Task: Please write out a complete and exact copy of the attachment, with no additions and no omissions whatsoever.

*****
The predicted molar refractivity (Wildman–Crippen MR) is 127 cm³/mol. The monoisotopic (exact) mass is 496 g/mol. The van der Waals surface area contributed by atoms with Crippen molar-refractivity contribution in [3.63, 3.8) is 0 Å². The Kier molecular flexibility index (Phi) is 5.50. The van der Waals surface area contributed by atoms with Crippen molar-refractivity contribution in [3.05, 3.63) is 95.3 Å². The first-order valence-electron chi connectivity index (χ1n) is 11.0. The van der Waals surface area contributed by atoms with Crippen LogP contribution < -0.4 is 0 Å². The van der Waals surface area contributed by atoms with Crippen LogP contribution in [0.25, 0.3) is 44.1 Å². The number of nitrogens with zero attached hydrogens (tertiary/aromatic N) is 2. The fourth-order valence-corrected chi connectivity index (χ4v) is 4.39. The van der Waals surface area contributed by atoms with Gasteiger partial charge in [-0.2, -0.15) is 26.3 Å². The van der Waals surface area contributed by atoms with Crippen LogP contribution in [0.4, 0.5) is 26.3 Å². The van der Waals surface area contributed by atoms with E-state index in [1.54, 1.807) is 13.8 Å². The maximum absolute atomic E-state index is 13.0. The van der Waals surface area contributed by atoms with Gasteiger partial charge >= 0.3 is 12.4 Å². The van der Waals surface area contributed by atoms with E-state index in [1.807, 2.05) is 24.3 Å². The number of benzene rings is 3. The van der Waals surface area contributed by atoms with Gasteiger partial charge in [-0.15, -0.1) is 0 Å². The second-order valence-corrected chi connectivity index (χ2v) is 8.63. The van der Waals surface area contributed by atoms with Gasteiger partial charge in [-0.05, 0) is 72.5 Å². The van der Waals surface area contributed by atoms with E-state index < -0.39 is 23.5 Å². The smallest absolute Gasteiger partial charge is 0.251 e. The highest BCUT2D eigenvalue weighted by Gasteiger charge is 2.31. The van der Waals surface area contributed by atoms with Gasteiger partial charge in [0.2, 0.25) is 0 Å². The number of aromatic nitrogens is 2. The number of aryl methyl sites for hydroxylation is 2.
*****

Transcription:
The predicted molar refractivity (Wildman–Crippen MR) is 127 cm³/mol. The monoisotopic (exact) mass is 496 g/mol. The van der Waals surface area contributed by atoms with Crippen molar-refractivity contribution in [3.63, 3.8) is 0 Å². The Kier molecular flexibility index (Phi) is 5.50. The van der Waals surface area contributed by atoms with Crippen molar-refractivity contribution in [3.05, 3.63) is 95.3 Å². The first-order valence-electron chi connectivity index (χ1n) is 11.0. The van der Waals surface area contributed by atoms with Crippen LogP contribution < -0.4 is 0 Å². The van der Waals surface area contributed by atoms with Crippen LogP contribution in [0.25, 0.3) is 44.1 Å². The number of nitrogens with zero attached hydrogens (tertiary/aromatic N) is 2. The fourth-order valence-corrected chi connectivity index (χ4v) is 4.39. The van der Waals surface area contributed by atoms with Gasteiger partial charge in [-0.2, -0.15) is 26.3 Å². The van der Waals surface area contributed by atoms with Crippen LogP contribution in [0.4, 0.5) is 26.3 Å². The van der Waals surface area contributed by atoms with E-state index in [1.54, 1.807) is 13.8 Å². The maximum absolute atomic E-state index is 13.0. The van der Waals surface area contributed by atoms with Gasteiger partial charge >= 0.3 is 12.4 Å². The van der Waals surface area contributed by atoms with E-state index in [1.807, 2.05) is 24.3 Å². The number of benzene rings is 3. The van der Waals surface area contributed by atoms with Gasteiger partial charge in [-0.15, -0.1) is 0 Å². The second-order valence-corrected chi connectivity index (χ2v) is 8.63. The van der Waals surface area contributed by atoms with Gasteiger partial charge in [-0.05, 0) is 72.5 Å². The van der Waals surface area contributed by atoms with E-state index < -0.39 is 23.5 Å². The smallest absolute Gasteiger partial charge is 0.251 e. The highest BCUT2D eigenvalue weighted by Gasteiger charge is 2.31. The van der Waals surface area contributed by atoms with Gasteiger partial charge in [0.2, 0.25) is 0 Å². The number of aromatic nitrogens is 2. The number of aryl methyl sites for hydroxylation is 2.